Construction jobs rose nearly 4% compared to last year and wages had their biggest year-over-year increase in 40 years, analysts for the Associated General Contractors of America said.
Construction employment added 19,000 jobs last month, a Bureau of Labor Statistics report showed. Jobs totaled 7,719,000 in September, a 3.9% increase (292,000 added jobs) compared to 2021, the AGC analysis said. The analysis pulls information from research firms, industry indexes and national surveys.
Residential building and specialty trade contractors rose by 6,400 last month, leading to a 3.6% increase (110,500 jobs) compared to 2021, the analysis said. Employment at civil engineering construction firms, building and specialty trades climbed by 13,100 for the month and led to a 4.2% (181,500 jobs) year-over-year increase.
Average hourly earnings were $32.83 per hour for production and nonsupervisory employees in construction, or a 6.7% increase compared to 2021, the analysis said. Wages had the largest increase for the first time in 40 years and exceeded the 5.8% increase for all private sector employees, the AGC added.
Unemployed jobseekers in the construction field fell by 98,000 or 22% year-over-year to 346,000, the analysis said. The industry’s unemployment rate fell from 4.5% to 3.4% without adjustment for seasonal work.
At the end of August, there were 437,000 job openings in construction. The report said hiring increased by 4,000 or 1.1% year-over-year to 378,000 and layoffs fell by 33,000 (20%) year-over-year to 129,000. The number of people quitting jumped by 46,000 or 20% to 281,000.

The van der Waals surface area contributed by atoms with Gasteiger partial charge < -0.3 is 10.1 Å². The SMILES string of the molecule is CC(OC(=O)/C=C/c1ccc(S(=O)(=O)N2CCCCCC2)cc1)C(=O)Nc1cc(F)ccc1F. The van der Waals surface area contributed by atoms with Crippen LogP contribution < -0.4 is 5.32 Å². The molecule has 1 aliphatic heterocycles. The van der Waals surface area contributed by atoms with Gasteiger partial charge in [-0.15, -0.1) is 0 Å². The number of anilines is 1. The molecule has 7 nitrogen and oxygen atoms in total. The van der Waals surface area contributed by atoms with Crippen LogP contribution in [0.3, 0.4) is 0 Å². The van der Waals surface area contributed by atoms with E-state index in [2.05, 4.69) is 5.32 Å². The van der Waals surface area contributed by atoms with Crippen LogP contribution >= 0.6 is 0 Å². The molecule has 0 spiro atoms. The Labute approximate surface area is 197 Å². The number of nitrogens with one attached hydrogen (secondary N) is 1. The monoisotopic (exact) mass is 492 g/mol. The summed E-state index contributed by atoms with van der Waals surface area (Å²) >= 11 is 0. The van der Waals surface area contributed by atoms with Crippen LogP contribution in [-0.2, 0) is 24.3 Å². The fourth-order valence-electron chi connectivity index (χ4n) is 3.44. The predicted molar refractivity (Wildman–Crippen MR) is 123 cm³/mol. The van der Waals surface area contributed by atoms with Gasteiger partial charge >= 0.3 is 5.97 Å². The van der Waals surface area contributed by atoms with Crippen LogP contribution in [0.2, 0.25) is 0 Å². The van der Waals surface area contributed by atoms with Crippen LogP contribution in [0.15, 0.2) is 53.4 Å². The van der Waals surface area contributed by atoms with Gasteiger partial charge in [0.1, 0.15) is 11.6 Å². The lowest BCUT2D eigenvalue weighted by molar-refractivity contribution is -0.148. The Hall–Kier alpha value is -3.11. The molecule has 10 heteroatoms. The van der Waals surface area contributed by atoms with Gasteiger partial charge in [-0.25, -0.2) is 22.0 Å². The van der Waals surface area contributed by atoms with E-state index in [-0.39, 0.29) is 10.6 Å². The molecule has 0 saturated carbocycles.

Many contractors reported their lead times worsened, according to a survey where 93% of 602 respondents said they were facing long lead times for construction materials. Respondents said they were unlikely able to locally source materials like steel, nonferrous metals, plastic products, electrical equipment and HVAC systems.
On the flip side, aggregates and concrete producers said they had additional price increases for the past two to three months, according to a report from Thompson Research Group. Investment research firm officials said price increases over the fall were a mixed bag and fall aggregate prices would be implemented on a market-by-market basis. Fall cement pricing actions will be pushed to January, officials added.
Economic activity in the services sector grew in September for over two years, a report from the Institute for Supply management said. Meanwhile, construction delays affected 90% of multifamily owners and developers, a survey from the National Multifamily Housing Council showed.
The Dodge Momentum Index, a monthly report of nonresidential building project plans, rose 5.7% in September from August and 26% year-over-year, the analysis said. While the institutional part of the index rose 12% for the month and 28% year-over-year, the commercial component increased 2.9% and 25% respectively.